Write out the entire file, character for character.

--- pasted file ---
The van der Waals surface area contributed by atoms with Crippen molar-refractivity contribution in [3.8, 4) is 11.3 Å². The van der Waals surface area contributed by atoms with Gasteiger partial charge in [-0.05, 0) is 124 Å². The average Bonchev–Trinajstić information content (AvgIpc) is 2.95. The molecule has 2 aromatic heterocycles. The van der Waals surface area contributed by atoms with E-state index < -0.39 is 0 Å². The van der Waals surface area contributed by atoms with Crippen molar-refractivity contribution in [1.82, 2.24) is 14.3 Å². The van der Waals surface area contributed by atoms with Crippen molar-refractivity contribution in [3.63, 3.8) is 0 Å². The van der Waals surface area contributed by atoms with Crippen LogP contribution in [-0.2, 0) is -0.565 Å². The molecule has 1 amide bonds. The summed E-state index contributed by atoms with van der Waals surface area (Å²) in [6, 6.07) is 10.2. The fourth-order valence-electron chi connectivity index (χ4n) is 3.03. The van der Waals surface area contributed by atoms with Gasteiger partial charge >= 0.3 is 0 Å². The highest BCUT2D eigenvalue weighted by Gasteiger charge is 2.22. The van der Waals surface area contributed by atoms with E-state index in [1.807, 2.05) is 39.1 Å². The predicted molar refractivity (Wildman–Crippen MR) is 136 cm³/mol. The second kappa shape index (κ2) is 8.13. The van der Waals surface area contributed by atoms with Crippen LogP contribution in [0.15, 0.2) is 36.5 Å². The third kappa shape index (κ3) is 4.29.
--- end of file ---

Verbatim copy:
The van der Waals surface area contributed by atoms with Crippen molar-refractivity contribution in [3.8, 4) is 11.3 Å². The van der Waals surface area contributed by atoms with Gasteiger partial charge in [-0.05, 0) is 124 Å². The average Bonchev–Trinajstić information content (AvgIpc) is 2.95. The molecule has 2 aromatic heterocycles. The van der Waals surface area contributed by atoms with E-state index < -0.39 is 0 Å². The van der Waals surface area contributed by atoms with Crippen molar-refractivity contribution in [1.82, 2.24) is 14.3 Å². The van der Waals surface area contributed by atoms with Crippen molar-refractivity contribution in [3.63, 3.8) is 0 Å². The van der Waals surface area contributed by atoms with Crippen LogP contribution in [-0.2, 0) is -0.565 Å². The molecule has 1 amide bonds. The summed E-state index contributed by atoms with van der Waals surface area (Å²) in [6, 6.07) is 10.2. The fourth-order valence-electron chi connectivity index (χ4n) is 3.03. The van der Waals surface area contributed by atoms with Gasteiger partial charge >= 0.3 is 0 Å². The highest BCUT2D eigenvalue weighted by Gasteiger charge is 2.22. The van der Waals surface area contributed by atoms with E-state index in [1.807, 2.05) is 39.1 Å². The predicted molar refractivity (Wildman–Crippen MR) is 136 cm³/mol. The second kappa shape index (κ2) is 8.13. The van der Waals surface area contributed by atoms with Crippen LogP contribution in [0.15, 0.2) is 36.5 Å². The third kappa shape index (κ3) is 4.29.